I found myself parking in the furthest spot in the lot at work. I would opt to take the stairs instead of the elevator. I started walking with co-workers every day at lunch instead of eating at my desk. When watching TV I started getting up and walking around the house during each commercial break. I began searching for opportunities to get more steps in during the day. That little device on my wrist started to have a positive psychological influence on me and I playfully call this influence The Fitbit Effect.

Just to be clear, I don't work for Fitbit and I am not receiving any incentive to promote their product.
I just happen to wear a Fitbit, but any bluetooth step tracker can have the same effect. I hear good things about Jawbone. If you are thinking about trying a bluetooth tracker, do some research and find one that works for you.

I know people who wear basic pedometers and wearing them doesn't really have the same kind of effect that a bluetooth tracker has. What works well with Fitbit and other bluetooth step trackers is your ability to compare your own movement to the movement of other people. That is what's missing with a basic pedometer. While a basic pedometer can definitely help make you more psychologically aware of your movement (or lack thereof), the social aspect is absent. There is something inexplicably motivating about seeing other people take more steps than you (or seeing you take more steps than other people) in a given day. I am not a competitive person by nature but I definitely feel competitive with my Fitbit friends. I take great satisfaction in winning step challenges and having people say, "Wow, you took 20,000 steps yesterday, how did you do that?!" It's like getting an A for exercising.

I know that for some people, competition can make them feel neurotic. Not everyone feels good about friendly rivalry, sometimes it makes people feel stressed out. I recommend giving it a try, though. You might be surprised at how motivating it is.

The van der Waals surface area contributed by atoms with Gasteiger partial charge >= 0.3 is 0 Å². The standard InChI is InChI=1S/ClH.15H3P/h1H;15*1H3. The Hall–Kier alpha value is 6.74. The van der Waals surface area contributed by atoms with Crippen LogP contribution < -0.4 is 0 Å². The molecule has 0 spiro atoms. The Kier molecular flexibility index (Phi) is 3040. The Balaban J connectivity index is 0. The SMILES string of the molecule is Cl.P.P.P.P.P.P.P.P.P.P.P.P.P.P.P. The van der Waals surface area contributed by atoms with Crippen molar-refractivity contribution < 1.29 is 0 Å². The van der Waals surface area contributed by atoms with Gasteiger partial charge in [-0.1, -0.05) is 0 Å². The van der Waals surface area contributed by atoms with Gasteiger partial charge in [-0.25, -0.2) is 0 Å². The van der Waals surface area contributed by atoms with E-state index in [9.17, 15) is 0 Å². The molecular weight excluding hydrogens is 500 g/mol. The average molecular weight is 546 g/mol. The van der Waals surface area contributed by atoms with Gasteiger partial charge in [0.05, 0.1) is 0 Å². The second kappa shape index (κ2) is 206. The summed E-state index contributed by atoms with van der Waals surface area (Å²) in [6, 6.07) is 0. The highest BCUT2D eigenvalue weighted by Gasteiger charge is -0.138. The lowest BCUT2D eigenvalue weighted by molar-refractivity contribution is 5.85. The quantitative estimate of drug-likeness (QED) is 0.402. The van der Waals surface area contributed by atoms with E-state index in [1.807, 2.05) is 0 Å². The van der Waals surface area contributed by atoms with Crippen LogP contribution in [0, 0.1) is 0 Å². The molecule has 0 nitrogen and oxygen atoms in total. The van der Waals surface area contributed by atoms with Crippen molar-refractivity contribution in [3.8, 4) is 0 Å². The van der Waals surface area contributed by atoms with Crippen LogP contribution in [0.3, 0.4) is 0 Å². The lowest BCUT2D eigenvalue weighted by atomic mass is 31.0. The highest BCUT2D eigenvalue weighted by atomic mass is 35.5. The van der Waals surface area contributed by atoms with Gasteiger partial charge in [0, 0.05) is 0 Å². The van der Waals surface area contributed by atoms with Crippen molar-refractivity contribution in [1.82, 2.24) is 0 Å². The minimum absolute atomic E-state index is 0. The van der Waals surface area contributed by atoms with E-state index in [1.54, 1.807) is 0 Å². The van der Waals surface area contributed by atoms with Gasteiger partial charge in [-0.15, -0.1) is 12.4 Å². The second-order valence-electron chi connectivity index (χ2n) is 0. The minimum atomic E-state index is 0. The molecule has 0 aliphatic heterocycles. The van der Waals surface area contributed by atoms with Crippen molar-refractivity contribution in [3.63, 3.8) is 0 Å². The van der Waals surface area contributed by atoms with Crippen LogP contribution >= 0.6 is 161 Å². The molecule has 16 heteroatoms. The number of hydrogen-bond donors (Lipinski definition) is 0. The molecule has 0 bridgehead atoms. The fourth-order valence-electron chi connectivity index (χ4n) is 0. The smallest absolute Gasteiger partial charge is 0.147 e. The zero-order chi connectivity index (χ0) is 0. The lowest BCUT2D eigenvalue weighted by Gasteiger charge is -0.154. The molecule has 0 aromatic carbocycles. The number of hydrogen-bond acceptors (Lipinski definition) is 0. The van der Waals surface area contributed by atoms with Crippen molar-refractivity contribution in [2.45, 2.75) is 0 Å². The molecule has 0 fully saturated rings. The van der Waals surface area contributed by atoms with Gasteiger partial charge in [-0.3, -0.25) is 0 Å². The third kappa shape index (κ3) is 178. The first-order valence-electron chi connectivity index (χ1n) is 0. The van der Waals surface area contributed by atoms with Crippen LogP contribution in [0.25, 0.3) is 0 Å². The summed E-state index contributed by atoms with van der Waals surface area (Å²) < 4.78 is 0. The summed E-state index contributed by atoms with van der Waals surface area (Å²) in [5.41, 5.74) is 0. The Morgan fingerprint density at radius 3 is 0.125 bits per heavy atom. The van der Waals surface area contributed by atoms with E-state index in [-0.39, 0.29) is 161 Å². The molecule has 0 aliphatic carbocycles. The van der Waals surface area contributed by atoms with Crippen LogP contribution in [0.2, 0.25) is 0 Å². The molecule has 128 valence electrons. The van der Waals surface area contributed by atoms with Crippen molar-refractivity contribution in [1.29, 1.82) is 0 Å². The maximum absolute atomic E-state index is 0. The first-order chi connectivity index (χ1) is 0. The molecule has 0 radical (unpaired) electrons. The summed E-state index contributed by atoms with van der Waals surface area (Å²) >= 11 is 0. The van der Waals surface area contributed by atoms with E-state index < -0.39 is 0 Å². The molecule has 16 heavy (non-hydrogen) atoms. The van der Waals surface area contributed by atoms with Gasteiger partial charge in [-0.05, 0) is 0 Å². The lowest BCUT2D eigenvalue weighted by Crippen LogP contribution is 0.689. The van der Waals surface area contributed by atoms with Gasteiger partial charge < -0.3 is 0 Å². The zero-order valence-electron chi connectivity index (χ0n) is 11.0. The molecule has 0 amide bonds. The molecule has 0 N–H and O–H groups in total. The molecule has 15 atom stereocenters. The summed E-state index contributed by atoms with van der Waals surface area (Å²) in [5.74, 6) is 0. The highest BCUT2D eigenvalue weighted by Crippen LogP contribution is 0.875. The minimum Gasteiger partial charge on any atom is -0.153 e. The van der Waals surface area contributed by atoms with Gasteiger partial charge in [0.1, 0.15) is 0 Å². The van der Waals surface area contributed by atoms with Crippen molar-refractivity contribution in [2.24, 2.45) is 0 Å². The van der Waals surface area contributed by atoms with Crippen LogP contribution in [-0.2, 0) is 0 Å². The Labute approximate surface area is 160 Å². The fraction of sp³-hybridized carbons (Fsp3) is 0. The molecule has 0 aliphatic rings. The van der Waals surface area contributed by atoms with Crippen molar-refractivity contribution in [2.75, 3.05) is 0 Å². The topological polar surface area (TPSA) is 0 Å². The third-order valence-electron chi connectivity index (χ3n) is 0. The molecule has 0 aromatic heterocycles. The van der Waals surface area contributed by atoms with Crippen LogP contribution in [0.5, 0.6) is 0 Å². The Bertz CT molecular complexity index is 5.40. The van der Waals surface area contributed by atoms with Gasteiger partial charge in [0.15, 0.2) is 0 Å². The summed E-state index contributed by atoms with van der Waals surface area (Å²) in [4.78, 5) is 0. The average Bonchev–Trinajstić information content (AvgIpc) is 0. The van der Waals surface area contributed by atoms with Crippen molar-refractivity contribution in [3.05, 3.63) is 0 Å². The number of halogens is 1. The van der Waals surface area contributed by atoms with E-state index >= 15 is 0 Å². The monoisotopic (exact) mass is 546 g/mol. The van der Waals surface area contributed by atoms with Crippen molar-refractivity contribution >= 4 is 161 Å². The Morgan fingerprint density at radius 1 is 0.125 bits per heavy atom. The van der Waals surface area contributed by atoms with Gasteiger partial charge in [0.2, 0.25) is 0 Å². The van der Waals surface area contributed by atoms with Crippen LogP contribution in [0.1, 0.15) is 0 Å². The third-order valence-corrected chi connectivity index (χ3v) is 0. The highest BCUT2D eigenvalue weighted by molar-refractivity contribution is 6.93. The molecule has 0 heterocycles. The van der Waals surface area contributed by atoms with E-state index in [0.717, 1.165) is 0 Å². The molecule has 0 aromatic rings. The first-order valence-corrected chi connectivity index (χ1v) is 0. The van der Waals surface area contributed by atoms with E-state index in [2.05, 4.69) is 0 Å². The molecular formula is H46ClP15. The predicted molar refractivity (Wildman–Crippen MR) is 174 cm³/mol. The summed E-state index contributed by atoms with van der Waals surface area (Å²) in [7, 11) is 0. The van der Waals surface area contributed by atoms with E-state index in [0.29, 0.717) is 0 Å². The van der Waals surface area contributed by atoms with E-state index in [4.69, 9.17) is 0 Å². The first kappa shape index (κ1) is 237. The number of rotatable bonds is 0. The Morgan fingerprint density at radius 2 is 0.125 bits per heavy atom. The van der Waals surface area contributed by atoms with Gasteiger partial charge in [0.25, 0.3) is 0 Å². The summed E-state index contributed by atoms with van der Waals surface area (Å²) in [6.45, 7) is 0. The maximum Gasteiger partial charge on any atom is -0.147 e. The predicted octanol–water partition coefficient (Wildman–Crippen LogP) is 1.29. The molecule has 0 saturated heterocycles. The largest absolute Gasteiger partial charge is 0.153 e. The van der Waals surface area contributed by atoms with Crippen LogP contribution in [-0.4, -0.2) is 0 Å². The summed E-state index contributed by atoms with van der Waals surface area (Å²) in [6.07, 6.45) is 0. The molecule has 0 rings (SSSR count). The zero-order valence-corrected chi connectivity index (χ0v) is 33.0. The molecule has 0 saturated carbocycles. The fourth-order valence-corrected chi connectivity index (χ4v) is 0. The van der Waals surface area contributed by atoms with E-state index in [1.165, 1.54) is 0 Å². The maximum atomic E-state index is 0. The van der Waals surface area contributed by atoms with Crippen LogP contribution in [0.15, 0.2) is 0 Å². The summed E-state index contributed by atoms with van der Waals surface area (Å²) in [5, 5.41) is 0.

Maybe someday soon, you too will be feeling The Fitbit Effect. And if you "friend" me, just know I will always be trying to take more steps than you. :)

'Twas the Night Before my Half Marathon...

Tomorrow morning at 8:15 I will begin running my third half marathon in my lifetime (and my second half marathon this year). 

I won't lie, I'm feeling a bit intimidated by this upcoming race, mainly because I am putting some pressure on myself to finish with a better time than my previous half marathons. 

This is also the first half marathon I have ever run "alone" (meaning that I am not running this race with any friends, I signed up on my own with the intention to train and run by myself). Don't get me wrong, I have a cheering squad coming with me to make sure I stay motivated (I always come armed with cheerleaders), but this is the first time I ever trained for a half marathon without a pal to commiserate with. 

It's a little scary to be doing this by myself. But also very liberating.

I can't predict how it will go tomorrow but even if I don't get a PR, I will still be proud of myself for giving it a shot. And if I don't beat my previous finish times this weekend, there's always the next half marathon. Because of course there is a next half marathon. There always is.

Wednesday, March 23, 2016

Mindlessness vs. Mindfulness: The Battle Continues

Lately I have been making a serious attempt to try to be more mindful in my life. I am actively seeking inner peace (of course, who isn't?) and I have come to the conclusion that mindfulness is the cornerstone in achieving a more peaceful existence.

But in this quest I am quickly learning that being mindful can be quite challenging, especially for a chronic multi-tasker like myself. Some days I find mindfulness to be downright impossible. I spend a lot of time "trying to be efficient" and "making the best use of my time" and while all of this efficiency and time-saving is happening in my life, I am not paying attention to the beautiful world around me or the amazing people I am surrounded by.

I am a well-oiled machine. I get stuff done. I often get many things done at one time and I do them well. For this reason I am an excellent employee and I am great at managing my household. But I don't take a lot of time to smell the flowers or feel the sunshine. I don't even take a lunch break at work on most days.

Well, who has time with all of this efficiency going on?

Multi-tasking aside, there are also other ways that I go through life "mindlessly". How many times have you driven somewhere and then not remembered how you got there? Happens to me a lot. More times than not I allow my brain to "zone out" during routine tasks instead of being present in the moment. Doing the dishes, vacuuming the floor, folding laundry...these are all things I do while my brain goes into auto-pilot.